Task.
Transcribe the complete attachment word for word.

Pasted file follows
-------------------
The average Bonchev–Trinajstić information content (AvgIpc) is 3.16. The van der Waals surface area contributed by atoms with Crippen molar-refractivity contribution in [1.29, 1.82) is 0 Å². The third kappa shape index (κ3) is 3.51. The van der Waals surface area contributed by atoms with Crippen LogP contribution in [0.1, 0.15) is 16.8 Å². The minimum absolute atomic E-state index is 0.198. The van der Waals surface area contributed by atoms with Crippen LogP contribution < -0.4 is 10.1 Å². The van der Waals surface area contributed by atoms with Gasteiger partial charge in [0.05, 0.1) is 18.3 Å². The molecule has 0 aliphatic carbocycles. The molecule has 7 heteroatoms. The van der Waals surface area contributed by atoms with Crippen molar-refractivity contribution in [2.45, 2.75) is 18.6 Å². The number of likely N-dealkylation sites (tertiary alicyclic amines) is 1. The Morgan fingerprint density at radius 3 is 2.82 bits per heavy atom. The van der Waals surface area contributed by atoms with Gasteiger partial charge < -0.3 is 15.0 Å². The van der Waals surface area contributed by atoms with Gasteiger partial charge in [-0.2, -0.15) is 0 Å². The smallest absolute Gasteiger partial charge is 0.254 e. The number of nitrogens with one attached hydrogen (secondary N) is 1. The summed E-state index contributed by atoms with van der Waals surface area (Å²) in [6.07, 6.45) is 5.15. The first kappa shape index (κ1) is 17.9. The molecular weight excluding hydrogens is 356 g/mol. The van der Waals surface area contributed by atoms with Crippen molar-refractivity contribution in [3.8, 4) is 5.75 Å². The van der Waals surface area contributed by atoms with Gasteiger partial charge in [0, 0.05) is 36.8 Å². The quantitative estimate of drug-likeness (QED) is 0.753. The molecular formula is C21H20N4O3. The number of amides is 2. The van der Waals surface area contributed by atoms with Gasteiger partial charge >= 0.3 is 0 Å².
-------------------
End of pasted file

The average Bonchev–Trinajstić information content (AvgIpc) is 3.16. The van der Waals surface area contributed by atoms with Crippen molar-refractivity contribution in [1.29, 1.82) is 0 Å². The third kappa shape index (κ3) is 3.51. The van der Waals surface area contributed by atoms with Crippen LogP contribution in [0.1, 0.15) is 16.8 Å². The minimum absolute atomic E-state index is 0.198. The van der Waals surface area contributed by atoms with Crippen LogP contribution < -0.4 is 10.1 Å². The van der Waals surface area contributed by atoms with Gasteiger partial charge in [0.05, 0.1) is 18.3 Å². The molecule has 0 aliphatic carbocycles. The molecule has 7 heteroatoms. The van der Waals surface area contributed by atoms with Crippen molar-refractivity contribution in [2.45, 2.75) is 18.6 Å². The number of likely N-dealkylation sites (tertiary alicyclic amines) is 1. The Morgan fingerprint density at radius 3 is 2.82 bits per heavy atom. The van der Waals surface area contributed by atoms with Gasteiger partial charge < -0.3 is 15.0 Å². The van der Waals surface area contributed by atoms with Gasteiger partial charge in [-0.2, -0.15) is 0 Å². The smallest absolute Gasteiger partial charge is 0.254 e. The number of nitrogens with one attached hydrogen (secondary N) is 1. The summed E-state index contributed by atoms with van der Waals surface area (Å²) in [6.07, 6.45) is 5.15. The first kappa shape index (κ1) is 17.9. The molecular weight excluding hydrogens is 356 g/mol. The van der Waals surface area contributed by atoms with Crippen molar-refractivity contribution in [3.8, 4) is 5.75 Å². The van der Waals surface area contributed by atoms with Gasteiger partial charge in [0, 0.05) is 36.8 Å². The quantitative estimate of drug-likeness (QED) is 0.753. The molecular formula is C21H20N4O3. The number of amides is 2. The van der Waals surface area contributed by atoms with Gasteiger partial charge >= 0.3 is 0 Å².